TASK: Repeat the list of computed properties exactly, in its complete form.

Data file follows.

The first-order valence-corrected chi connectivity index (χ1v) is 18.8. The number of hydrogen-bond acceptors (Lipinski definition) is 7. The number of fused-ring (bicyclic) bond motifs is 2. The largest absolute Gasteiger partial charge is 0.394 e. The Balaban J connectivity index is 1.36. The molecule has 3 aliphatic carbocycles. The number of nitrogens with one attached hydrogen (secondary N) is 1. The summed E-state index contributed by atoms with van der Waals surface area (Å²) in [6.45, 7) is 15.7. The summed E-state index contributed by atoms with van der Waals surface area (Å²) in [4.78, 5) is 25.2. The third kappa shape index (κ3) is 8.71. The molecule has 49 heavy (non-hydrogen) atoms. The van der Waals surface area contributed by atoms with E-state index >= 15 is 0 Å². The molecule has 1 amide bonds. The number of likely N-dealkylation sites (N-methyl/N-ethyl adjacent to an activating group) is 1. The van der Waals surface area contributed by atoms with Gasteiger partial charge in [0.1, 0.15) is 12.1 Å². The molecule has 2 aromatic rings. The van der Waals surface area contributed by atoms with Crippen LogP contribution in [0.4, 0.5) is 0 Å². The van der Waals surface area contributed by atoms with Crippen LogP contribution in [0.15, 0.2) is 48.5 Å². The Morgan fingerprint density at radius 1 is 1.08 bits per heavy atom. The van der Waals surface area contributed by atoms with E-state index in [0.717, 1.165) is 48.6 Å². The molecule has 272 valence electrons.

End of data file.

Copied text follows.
The first-order valence-corrected chi connectivity index (χ1v) is 18.8. The number of hydrogen-bond acceptors (Lipinski definition) is 7. The number of fused-ring (bicyclic) bond motifs is 2. The largest absolute Gasteiger partial charge is 0.394 e. The Balaban J connectivity index is 1.36. The molecule has 3 aliphatic carbocycles. The number of nitrogens with one attached hydrogen (secondary N) is 1. The summed E-state index contributed by atoms with van der Waals surface area (Å²) in [6.45, 7) is 15.7. The summed E-state index contributed by atoms with van der Waals surface area (Å²) in [4.78, 5) is 25.2. The third kappa shape index (κ3) is 8.71. The molecule has 49 heavy (non-hydrogen) atoms. The van der Waals surface area contributed by atoms with E-state index >= 15 is 0 Å². The molecule has 1 amide bonds. The number of likely N-dealkylation sites (N-methyl/N-ethyl adjacent to an activating group) is 1. The van der Waals surface area contributed by atoms with Gasteiger partial charge in [0.1, 0.15) is 12.1 Å². The molecule has 2 aromatic rings. The van der Waals surface area contributed by atoms with Crippen LogP contribution in [0.4, 0.5) is 0 Å². The van der Waals surface area contributed by atoms with Crippen LogP contribution in [0.15, 0.2) is 48.5 Å². The Morgan fingerprint density at radius 1 is 1.08 bits per heavy atom. The van der Waals surface area contributed by atoms with E-state index in [0.717, 1.165) is 48.6 Å². The molecule has 272 valence electrons.